Everyone loves innovation. Yet people tasked with starting an innovation program quickly find that there are innumerable roadblocks. Why do these exist, and what can you do about them?
Usually, innovation roadblocks exist because current practices help staff to accomplish certain objectives, and shaking things up will threaten those aims. Perhaps these objectives have not been officially articulated — and they may create benefits more for individuals than for the company — but they are quite real, and all the trappings of innovation (one can imagine a vast sea of ping-pong tables and purple paint) will not obscure the fact that the organization adheres to these anti-innovation priorities.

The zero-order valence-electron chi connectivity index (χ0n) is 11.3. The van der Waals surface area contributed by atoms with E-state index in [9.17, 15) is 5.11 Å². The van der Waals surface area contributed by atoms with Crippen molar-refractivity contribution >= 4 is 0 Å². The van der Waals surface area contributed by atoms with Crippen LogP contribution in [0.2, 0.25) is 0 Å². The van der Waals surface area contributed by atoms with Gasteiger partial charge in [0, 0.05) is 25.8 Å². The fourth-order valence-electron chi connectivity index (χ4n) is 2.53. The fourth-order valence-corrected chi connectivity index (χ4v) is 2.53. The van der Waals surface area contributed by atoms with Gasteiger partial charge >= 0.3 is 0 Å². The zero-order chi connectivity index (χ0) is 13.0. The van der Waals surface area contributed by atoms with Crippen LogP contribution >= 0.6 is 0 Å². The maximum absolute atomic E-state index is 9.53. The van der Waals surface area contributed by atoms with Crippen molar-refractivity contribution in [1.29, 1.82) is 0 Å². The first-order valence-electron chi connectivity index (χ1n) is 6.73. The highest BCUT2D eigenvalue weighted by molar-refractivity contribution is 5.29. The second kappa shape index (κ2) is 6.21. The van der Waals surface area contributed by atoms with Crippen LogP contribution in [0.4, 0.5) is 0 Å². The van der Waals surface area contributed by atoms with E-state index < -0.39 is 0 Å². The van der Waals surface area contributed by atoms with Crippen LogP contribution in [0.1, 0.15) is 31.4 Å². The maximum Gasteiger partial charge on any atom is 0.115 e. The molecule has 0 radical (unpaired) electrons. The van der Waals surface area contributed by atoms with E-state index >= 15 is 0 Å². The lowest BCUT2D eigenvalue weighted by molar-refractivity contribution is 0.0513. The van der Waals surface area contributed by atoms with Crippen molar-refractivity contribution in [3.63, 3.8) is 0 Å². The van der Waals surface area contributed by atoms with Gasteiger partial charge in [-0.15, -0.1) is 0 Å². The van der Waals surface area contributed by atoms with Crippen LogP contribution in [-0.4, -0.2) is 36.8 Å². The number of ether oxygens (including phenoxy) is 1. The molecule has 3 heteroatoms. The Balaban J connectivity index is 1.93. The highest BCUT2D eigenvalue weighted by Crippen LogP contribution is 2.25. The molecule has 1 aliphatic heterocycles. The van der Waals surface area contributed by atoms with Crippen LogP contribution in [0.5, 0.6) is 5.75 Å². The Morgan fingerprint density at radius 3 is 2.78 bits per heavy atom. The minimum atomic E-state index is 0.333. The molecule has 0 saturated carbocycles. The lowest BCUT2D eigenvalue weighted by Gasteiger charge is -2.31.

Rather than leaping for the paint cans, or even planning a series of capability-building initiatives, organizations do best when they start an innovation program by following three simple principles:
Taken together, these approaches create a sustainable innovation program. There is no big bang, but rather a building of momentum. It takes patience and planning. And it works.
Story by Steve Wunker.